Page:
I’m late to the game in commenting on Pastor Bill Hybels’s recent admission that Willow Creek Community Church’s ministry model doesn’t make disciples like he thought it would. (Out of Ur has all the details in “Willow Creek Repents?” And yes, read the whole thing.)
No freakin’ duh on the certain failure of that ministry model. I could’ve told Pastor Bill that 16 years ago.
Enter now the Wayback Machine and witness a snotty-nosed, wet-behind-the-ears Wheaton College senior sitting in the third row of the massive balcony at Willow Creek circa 1991. Look at that guy. Consider the utter cluelessness, the vapid stare, the hapless scribbling of notes as Bill Hybels ladles up another patented feel-good message for Unsaved Harry and Mary. Who does this whippersnapper think he is, sitting in the crow’s nest examining the church? Examining!
That would be me.
See, as part of a senior ministry project, I did a semester-long analysis of Willow Creek’s ministry model. Back then, Willow Creek was hitting its stride as the church everyone else wanted to copy. If your church and mine were the waltz, Willow Creek was the lambada. We’re talking a sea change cultural phenomenon, especially in the Greater Chicago area.
So I spent the better part of my senior year attending Willow Creek. And when I’d scrutinized the last detail, my paper on the project came up with one conclusion: No sir, I don’t like it!
Now, I’d love to say that I—someone whose middle name is “Backup”—have a copy of that paper to post here, seeing as I saved it on not one, not two, but three separate floppy disks stored in three separate locations. But amazingly enough, over the years, a fungus destroyed all three disks and said paper is now lost to the ages. Urgh.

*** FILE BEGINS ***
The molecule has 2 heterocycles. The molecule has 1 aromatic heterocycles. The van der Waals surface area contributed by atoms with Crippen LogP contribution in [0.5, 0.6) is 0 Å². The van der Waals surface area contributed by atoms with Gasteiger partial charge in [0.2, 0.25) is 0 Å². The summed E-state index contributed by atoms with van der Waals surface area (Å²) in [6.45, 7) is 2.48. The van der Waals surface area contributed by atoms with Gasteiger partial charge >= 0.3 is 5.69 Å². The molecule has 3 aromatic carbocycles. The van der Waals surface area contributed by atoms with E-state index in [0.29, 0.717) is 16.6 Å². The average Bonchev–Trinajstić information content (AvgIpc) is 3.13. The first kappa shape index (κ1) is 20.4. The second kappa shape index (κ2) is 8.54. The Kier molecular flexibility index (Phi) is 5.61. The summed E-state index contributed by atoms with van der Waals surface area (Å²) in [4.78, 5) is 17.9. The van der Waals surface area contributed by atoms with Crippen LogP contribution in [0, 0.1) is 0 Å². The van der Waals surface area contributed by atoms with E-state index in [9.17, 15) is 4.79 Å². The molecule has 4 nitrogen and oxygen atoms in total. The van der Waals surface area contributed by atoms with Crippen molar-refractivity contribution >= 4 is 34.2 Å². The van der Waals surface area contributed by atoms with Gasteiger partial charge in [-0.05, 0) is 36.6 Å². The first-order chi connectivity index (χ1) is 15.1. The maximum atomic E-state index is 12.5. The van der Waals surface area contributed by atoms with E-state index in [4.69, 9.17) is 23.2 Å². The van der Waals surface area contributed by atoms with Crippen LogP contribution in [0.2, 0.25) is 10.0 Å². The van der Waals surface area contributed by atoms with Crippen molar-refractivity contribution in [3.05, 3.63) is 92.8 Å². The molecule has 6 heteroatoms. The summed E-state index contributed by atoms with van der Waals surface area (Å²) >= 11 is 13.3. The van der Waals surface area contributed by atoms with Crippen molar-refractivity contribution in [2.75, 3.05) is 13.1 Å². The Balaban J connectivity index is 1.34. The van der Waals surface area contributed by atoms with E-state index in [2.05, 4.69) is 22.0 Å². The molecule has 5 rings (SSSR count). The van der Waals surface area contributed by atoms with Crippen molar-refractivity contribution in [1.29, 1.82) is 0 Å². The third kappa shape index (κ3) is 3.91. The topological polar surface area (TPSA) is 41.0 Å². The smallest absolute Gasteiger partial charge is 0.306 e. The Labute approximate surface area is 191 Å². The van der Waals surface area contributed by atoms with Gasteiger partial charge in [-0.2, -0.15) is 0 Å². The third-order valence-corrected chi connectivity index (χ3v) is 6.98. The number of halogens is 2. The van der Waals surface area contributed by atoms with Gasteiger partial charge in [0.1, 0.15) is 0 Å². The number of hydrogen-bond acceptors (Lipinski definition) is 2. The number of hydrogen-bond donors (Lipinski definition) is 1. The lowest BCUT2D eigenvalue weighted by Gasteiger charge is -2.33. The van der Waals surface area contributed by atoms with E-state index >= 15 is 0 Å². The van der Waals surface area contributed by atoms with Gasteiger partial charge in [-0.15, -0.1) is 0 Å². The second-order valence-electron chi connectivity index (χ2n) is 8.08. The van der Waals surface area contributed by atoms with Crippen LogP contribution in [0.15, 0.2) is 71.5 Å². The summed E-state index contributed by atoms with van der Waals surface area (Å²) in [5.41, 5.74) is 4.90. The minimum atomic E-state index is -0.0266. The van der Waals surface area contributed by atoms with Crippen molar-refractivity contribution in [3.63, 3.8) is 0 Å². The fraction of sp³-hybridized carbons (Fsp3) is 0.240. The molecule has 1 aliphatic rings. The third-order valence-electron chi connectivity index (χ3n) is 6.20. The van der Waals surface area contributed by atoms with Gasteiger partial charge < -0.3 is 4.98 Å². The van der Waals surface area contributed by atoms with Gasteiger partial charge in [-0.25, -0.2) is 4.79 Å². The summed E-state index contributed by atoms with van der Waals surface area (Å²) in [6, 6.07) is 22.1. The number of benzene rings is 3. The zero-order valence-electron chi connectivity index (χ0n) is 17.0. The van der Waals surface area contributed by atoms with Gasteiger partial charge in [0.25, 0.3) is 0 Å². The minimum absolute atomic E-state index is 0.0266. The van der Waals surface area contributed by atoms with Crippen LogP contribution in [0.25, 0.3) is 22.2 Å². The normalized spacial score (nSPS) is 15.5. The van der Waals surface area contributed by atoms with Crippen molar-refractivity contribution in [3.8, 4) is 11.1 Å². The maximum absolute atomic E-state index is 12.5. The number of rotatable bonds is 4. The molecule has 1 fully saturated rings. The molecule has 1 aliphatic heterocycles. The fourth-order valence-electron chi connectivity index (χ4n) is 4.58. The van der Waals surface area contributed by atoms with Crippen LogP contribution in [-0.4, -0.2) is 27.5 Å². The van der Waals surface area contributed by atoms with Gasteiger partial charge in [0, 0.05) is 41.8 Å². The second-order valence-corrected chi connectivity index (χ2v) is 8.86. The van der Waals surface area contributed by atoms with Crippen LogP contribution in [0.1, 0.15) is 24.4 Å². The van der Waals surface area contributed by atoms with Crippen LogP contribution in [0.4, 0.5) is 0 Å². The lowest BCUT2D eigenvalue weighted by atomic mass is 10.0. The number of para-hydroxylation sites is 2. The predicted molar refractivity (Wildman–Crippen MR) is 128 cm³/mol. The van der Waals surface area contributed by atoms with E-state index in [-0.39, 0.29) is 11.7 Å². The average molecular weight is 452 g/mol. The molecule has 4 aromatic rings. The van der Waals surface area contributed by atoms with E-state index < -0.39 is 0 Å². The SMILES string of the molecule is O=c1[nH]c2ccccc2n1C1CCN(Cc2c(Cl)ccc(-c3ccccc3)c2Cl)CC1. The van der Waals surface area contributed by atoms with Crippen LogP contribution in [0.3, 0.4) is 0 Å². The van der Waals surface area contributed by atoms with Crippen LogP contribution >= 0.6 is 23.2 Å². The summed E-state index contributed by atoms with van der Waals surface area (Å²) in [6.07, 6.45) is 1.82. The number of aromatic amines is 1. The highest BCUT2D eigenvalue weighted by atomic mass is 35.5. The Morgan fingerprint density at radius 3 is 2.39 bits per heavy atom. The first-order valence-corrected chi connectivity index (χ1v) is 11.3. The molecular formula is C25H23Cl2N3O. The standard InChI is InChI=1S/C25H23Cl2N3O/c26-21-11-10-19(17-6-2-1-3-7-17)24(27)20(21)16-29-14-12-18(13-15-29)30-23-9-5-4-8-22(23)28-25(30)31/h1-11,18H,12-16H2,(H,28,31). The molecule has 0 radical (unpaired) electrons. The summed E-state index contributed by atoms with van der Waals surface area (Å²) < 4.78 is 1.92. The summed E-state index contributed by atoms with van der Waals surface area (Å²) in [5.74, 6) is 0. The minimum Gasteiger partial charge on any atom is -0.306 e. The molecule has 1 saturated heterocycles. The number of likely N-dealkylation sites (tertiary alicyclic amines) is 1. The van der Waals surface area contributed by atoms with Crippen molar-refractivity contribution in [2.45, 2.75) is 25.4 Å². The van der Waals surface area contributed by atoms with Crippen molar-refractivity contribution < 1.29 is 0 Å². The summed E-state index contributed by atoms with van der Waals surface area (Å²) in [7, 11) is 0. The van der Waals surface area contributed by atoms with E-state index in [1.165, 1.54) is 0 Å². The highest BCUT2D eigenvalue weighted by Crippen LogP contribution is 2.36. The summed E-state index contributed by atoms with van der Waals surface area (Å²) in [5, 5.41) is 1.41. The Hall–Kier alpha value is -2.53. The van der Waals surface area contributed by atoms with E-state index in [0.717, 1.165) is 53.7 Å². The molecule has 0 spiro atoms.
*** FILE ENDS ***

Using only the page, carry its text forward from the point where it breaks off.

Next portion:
(Hey, and no jokes about my conclusion being rotten.)
Anyhow, the obvious problems existed in the model. Yes, just about everyone could see it was Christianity Lite. No cross, no self-sacrifice, no holiness, and a Jesus who kind of resembled that nice boy your daughter dated once. You know, Chip, or Biff, or Eugene, or something like that.
This is not to say that Willow Creek didn’t offer a lot of scientifically-derived programs styled to meet their target demographic. They could plug people into a small group Bible study faster than you could say “Hegelian dialectic,” though the Bible studies were not so much geared to babes in Christ as they were to zygotes.
But for all the trendiness, the slick production, the worship orchestra, the theater seats, the pre-sermon dramatic skits, and the general showbiz feel of Willow Creek, three glaring faults stood out:
1. Commitment – The major problem with Willow Creek and every single church based on a Church Growth Movement model is that at no point is anyone asked to make a serious commitment. Why? Because commitment exacts a cost, and Willow Creek could not expect Unchurched Harry and Mary to meet that cost. Ask them to commit to anything and they’ll pack up and leave. And under the CGM model, that’s the last thing you want them to do.
This is why the Gospel had to be made lowest common denominator to the point of no longer being the Gospel. This is why you never heard about dying at the cross. This is why the message had to be propped up with some man-inspired incentive.
All the offensiveness of a scourged Savior bloodied by Unchurched Harry and Mary and hung on a cross would be too much for them. Jesus said that no one could be found in Him unless they ate His flesh and drank His blood and He lost nearly every follower He had because that was too much to ask. No one could ask for a commitment like that.